Written by Patty Decker Tuesday, 22 December 2009 19:19
“Brenlyn saved my life,” said Stephanie Richmond, a 1997 graduate of Hillsboro High School who now lives in Newton. “Without her, the cancer would not have been found.”
At almost 4 months old now, Brenlyn and her mother are doing well and have much to be grateful for this Christmas season.
Both Stephanie, 31, and her husband, Lee, 35, have a long gratitude list for all the support and prayers they’ve received during the past year.
“First and foremost I would have to thank our Lord for sending us our miracle baby,” she said.
The Richmonds refer to their daughter as a miracle for many reasons, starting with the first eight-week pregnancy checkup on Jan. 21, followed the next day with news that Stephanie had leukemia.
“At that point, the world stopped moving,” she said. “I just sat there, completely dumbfounded before bursting into tears.”
After learning she had cancer and was in the first trimester of her pregnancy, Stephanie’s doctors weren’t going to assure her that everything would be fine.
They explained that Brenlyn only had a two-vessel cord, which only occurs about 1 to 2 percent of the time in all pregnancies. In a normal pregnancy the child has two arteries and one vein. Brenlyn had only one artery and one vein.
Doctors told the Richmonds this could result in decreased nutrient and oxygen flow from the placenta to their baby.
“We were told it could also mean an increase in possible fetal deformations, abnormalities or possible heart problems,” she said.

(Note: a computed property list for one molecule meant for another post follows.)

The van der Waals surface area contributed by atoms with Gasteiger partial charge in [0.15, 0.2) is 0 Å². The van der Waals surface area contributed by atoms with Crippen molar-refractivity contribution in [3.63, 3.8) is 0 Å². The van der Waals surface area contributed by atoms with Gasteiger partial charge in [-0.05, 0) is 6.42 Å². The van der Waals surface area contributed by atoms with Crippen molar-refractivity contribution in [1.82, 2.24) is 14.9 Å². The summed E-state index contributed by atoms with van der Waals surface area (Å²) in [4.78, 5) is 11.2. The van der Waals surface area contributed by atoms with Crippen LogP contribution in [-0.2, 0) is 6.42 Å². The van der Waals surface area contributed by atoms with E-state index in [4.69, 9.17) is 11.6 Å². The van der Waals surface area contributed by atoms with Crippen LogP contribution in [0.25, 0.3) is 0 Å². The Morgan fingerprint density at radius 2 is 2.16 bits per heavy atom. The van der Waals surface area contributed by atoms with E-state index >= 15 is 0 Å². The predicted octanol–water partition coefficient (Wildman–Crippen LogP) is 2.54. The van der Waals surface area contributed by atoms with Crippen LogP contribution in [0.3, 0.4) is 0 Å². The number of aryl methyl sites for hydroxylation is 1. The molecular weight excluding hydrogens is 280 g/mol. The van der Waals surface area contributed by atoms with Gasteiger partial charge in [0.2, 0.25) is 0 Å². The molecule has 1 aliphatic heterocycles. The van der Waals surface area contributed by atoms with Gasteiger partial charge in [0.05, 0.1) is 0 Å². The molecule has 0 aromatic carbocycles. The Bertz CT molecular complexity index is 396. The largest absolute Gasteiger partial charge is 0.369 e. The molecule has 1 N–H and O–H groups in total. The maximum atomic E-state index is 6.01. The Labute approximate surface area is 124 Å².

But the family had much to be grateful for when the final ultrasound in July showed everything appeared normal, even though they would have to wait for Brenlyn’s arrival to be certain.
Stephanie said she is so grateful for her husband’s love, help and support.
“Lee was there throughout the incredible tumultuous and rewarding journey of doctor appointments, treatments, hospital stays and everything normal that goes with pregnancy,” she said.
Lee offered encouragement and support almost immediately when he told Stephanie, “We’ll get through this.”
Unlike most pregnant mothers, Stephanie was now battling cancer. Within days of going in for what should have been a happy eight-week check, she was at the Cancer Center of Kansas, still in denial.
It didn’t help, she said, when she noticed she was the youngest person in the waiting room by 25 to 30 years.
Following a battery of tests, the diagnosis came back as Chronic Myelogenous Leukemia or CML, which is an uncommon type of cancer of the red blood cells.
“About 4,800 people are diagnosed with this type every year; and it only occurs in one in 100,000 pregnant women,” she said.
Stephanie said her family and friends also deserve a big thank-you.
“They were always there for anything, including long treatment sessions, overnight stays and many miles traveled back and forth to Wichita,” she said.
“I want all of my friends and extended support network to know how much it meant to me to have their encouraging words on Facebook, e-mail or text messages,” she said.